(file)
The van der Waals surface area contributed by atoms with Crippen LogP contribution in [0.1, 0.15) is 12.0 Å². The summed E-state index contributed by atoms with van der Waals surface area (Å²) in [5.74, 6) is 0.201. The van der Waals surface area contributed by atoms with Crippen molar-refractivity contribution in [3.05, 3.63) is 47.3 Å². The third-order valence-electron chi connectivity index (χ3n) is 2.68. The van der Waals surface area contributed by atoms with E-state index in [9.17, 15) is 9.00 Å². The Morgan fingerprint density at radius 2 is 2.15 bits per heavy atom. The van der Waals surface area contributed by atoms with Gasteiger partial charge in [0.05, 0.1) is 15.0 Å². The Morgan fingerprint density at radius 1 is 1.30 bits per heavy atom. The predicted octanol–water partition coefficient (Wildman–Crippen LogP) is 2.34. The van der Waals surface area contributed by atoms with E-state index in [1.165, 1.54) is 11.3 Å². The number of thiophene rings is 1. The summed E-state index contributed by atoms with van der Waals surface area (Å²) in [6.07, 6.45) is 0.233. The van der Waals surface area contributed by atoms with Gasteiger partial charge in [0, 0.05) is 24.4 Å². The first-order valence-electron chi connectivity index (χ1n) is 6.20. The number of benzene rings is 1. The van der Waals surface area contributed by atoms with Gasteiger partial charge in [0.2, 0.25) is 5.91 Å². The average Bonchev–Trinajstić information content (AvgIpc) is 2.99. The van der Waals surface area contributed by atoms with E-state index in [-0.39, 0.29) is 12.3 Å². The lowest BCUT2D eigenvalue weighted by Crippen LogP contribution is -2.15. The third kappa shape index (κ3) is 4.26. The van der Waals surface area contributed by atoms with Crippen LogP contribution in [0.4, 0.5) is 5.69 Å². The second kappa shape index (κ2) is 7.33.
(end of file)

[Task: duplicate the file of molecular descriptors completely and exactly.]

The van der Waals surface area contributed by atoms with Crippen LogP contribution in [0.1, 0.15) is 12.0 Å². The summed E-state index contributed by atoms with van der Waals surface area (Å²) in [5.74, 6) is 0.201. The van der Waals surface area contributed by atoms with Crippen molar-refractivity contribution in [3.05, 3.63) is 47.3 Å². The third-order valence-electron chi connectivity index (χ3n) is 2.68. The van der Waals surface area contributed by atoms with E-state index in [9.17, 15) is 9.00 Å². The Morgan fingerprint density at radius 2 is 2.15 bits per heavy atom. The van der Waals surface area contributed by atoms with Gasteiger partial charge in [0.05, 0.1) is 15.0 Å². The Morgan fingerprint density at radius 1 is 1.30 bits per heavy atom. The predicted octanol–water partition coefficient (Wildman–Crippen LogP) is 2.34. The van der Waals surface area contributed by atoms with E-state index in [1.165, 1.54) is 11.3 Å². The number of thiophene rings is 1. The summed E-state index contributed by atoms with van der Waals surface area (Å²) in [6.07, 6.45) is 0.233. The van der Waals surface area contributed by atoms with Gasteiger partial charge in [0, 0.05) is 24.4 Å². The first-order valence-electron chi connectivity index (χ1n) is 6.20. The number of benzene rings is 1. The van der Waals surface area contributed by atoms with Gasteiger partial charge in [0.2, 0.25) is 5.91 Å². The average Bonchev–Trinajstić information content (AvgIpc) is 2.99. The van der Waals surface area contributed by atoms with E-state index in [-0.39, 0.29) is 12.3 Å². The lowest BCUT2D eigenvalue weighted by Crippen LogP contribution is -2.15. The third kappa shape index (κ3) is 4.26. The van der Waals surface area contributed by atoms with Crippen LogP contribution in [0.4, 0.5) is 5.69 Å². The second kappa shape index (κ2) is 7.33.